Last week, we told y’all about the South Carolina Hall of Fame in Myrtle Beach that honors 100+ men and women of the past + present who have made exceptional contributions to South Carolina’s heritage and progress.
We opened the conversation to the community and asked y’all who you would induct into the hall of fame and why. Well, we got so many incredible nominations that we decided to make our own little hall of fame to honor those in our community – past and present – who deserve a medal of honor.
Without further ado, let’s take a moment to recognize + honor the 2020 inductees of CHStoday’s Community Hall of Fame:
Alice Ravenel Huger Smith (1876-1958), artist | “Noted artist of the Lowcountry, preservationist of Lowcountry scenes, Charleston resident. A leader of the Charleston Renaissance, art teacher (illustrious Elizabeth O’Neill Verner was her student), concerned citizen anxious to memorialize Charleston landscapes.”
Rev. Bill Stanfield, Director of Metanoia | “Bill and his family live in North Charleston and have worked tirelessly to build community and improve life options for the people in his neighborhood. Recently, Metanoia has been working to restore the former Chicora Elementary School. They plan to provide outstanding educational opportunities including cutting-edge early childhood services, childcare and literacy-based education for preschool children. Bill is the epitome of an effective community organizer, a good friend, father and husband.”
Carroll Campbell (1940-2005), former Governor of South Carolina | “Because of his leadership and vision, the Upstate and all of SC have benefited greatly.”
Ed Sellers, Chairman Emeritus for board of BlueCross BlueShield of South Carolina | “Through the years he has promoted an extensive amount of dollars in philanthropist support of many SC programs and organizations.” Sellers was inducted into the South Carolina Business Hall of Fame in 2010.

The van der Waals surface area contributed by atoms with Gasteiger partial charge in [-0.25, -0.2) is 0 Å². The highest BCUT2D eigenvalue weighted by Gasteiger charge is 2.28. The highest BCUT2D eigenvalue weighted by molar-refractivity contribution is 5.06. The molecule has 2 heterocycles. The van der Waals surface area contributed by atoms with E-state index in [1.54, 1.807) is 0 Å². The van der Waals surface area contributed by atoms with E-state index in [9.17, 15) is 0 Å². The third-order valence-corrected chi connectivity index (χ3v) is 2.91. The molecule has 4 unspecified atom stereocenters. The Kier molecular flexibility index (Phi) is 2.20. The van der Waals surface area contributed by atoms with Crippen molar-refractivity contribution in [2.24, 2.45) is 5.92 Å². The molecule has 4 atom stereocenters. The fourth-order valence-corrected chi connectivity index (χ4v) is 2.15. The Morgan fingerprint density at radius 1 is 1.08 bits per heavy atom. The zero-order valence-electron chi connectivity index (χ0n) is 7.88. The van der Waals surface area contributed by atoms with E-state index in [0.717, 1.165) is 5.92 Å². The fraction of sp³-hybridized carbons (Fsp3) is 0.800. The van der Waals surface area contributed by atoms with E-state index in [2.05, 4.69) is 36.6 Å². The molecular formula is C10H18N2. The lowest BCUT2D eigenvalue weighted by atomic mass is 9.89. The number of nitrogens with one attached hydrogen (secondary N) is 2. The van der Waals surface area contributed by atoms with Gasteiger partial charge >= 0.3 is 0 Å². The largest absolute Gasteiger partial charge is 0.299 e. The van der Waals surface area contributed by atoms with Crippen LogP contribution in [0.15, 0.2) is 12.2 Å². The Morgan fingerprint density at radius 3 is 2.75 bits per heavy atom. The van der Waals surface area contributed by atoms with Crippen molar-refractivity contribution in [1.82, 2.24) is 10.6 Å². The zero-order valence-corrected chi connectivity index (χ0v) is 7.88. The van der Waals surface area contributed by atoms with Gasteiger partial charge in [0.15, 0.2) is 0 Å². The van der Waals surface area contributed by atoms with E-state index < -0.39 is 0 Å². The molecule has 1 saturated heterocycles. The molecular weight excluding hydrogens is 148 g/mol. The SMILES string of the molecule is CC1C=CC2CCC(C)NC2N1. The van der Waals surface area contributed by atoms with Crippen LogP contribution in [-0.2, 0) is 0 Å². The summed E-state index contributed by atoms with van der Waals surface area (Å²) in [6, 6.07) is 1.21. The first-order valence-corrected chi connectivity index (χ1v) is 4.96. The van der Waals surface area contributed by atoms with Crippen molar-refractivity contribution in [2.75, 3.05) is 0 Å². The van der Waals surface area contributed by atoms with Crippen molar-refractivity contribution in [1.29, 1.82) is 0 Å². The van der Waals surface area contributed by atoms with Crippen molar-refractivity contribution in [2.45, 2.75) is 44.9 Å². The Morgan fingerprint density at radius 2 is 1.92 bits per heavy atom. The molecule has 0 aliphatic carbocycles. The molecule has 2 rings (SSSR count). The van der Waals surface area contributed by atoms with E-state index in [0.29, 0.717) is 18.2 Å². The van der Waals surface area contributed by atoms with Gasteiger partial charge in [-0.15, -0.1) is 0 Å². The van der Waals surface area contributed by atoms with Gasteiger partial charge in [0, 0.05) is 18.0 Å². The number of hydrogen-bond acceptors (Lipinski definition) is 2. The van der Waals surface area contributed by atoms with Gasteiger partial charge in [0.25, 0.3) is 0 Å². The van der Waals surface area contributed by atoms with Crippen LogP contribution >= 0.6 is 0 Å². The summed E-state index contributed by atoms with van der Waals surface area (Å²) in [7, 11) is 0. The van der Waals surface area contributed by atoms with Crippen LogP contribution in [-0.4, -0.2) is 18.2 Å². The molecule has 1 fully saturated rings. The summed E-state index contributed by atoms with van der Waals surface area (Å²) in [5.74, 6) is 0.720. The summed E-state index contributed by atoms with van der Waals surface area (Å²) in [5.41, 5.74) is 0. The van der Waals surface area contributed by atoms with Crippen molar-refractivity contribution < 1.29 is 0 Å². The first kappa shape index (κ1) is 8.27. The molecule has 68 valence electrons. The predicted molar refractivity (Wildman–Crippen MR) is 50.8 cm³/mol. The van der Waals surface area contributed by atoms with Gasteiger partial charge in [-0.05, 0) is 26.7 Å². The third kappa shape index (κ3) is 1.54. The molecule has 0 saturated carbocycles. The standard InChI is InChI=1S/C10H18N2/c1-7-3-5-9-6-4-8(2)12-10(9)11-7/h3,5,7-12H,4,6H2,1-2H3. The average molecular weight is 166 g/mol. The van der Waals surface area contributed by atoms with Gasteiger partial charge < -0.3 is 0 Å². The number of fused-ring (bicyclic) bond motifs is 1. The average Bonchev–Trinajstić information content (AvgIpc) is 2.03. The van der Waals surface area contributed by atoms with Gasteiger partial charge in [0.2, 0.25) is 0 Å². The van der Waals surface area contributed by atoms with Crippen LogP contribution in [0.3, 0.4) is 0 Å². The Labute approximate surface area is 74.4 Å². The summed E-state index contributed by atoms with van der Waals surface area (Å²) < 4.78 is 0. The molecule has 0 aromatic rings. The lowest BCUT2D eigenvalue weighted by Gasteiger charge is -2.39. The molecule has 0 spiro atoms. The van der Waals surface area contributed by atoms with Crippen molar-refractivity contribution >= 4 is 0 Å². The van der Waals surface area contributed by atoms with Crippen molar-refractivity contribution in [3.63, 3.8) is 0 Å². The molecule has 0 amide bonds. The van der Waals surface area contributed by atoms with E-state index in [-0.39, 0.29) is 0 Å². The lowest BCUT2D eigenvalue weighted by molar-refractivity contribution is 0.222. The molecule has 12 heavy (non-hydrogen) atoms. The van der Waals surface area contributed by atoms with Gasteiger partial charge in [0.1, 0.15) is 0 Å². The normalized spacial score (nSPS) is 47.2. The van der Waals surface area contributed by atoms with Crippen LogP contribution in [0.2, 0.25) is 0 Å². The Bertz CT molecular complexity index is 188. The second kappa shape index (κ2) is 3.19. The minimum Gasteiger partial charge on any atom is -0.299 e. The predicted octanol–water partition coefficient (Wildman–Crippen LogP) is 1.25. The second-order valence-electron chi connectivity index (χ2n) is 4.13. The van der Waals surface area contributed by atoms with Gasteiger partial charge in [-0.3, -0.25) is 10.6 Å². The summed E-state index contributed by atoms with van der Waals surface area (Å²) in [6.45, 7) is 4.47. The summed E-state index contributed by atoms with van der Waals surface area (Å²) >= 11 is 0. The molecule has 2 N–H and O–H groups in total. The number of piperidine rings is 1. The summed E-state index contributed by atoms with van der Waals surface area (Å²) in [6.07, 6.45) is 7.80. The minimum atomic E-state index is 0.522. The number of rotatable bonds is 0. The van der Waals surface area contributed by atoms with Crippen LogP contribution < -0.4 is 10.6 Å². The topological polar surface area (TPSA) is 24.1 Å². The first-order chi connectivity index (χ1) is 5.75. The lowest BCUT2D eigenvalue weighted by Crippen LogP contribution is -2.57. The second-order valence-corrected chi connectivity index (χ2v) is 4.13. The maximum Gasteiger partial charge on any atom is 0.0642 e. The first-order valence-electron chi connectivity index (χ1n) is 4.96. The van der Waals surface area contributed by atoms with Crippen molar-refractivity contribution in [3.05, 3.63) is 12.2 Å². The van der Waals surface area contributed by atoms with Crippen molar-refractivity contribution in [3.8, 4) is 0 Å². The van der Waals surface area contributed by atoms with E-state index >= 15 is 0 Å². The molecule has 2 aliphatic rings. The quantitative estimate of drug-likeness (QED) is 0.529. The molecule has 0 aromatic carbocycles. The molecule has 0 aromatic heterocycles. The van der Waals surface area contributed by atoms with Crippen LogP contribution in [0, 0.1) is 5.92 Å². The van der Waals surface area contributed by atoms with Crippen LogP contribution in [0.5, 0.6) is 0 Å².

Dr. Ernest Everett Just (1883-1941), scientist, academician, and writer | “Known as the Black Apollo of Science, [Just] was an African-American biologist of international standing who made many important contributions and firsts in a number of areas in the field of biology and related scientific pursuits. An annual symposium is held in his honor at the Medical University of South Carolina to celebrate his contributions and inspire emerging biologists and researchers.”
Grady Hendrix, best-selling author | “I’ve read 2 of his books that are set in SC and they are amazing. His most recent release [“The Southern Book Club’s Guide to Slaying Vampires”] is being adapted for TV/movie.”
Gus Moody (1932-2015), Summerville High School Band Director | “Lead Summerville Bands to many state awards.”
Mary Jackson, sweetgrass basket weaver | “For her contribution to sustaining Gullah culture in Charleston.” You can find her work at Sweetgrass Baskets by Mary A located at 4 Carriage Ln.
Captain Richard Cammer, Vietnam War veteran | “Survived helicopter crash in Nam, sustained many injuries after saving one of his crew, risked his life many times to serve our country. Citadel grad.”
William Saunders, Korean War veteran + activist, | “He has been a tireless advocate of civil rights, and social and economic justice throughout the Lowcountry.” Among many accomplishments, Saunders founded the Committee on Better Racial Assurance (COBRA).
Chief Reuben Greenberg (1943-2014), former Charleston Police Chief
Dorothea Benton Frank (1951-2019), former Sullivan’s Island native + best-selling author
Dorothy M. White (1918-2009), former teacher + Head of the English Department at North Charleston High School
Stephen Colbert, former Charleston resident + current host of The Late Night Show
Trey Gowdy, SC native + former U.S. Representative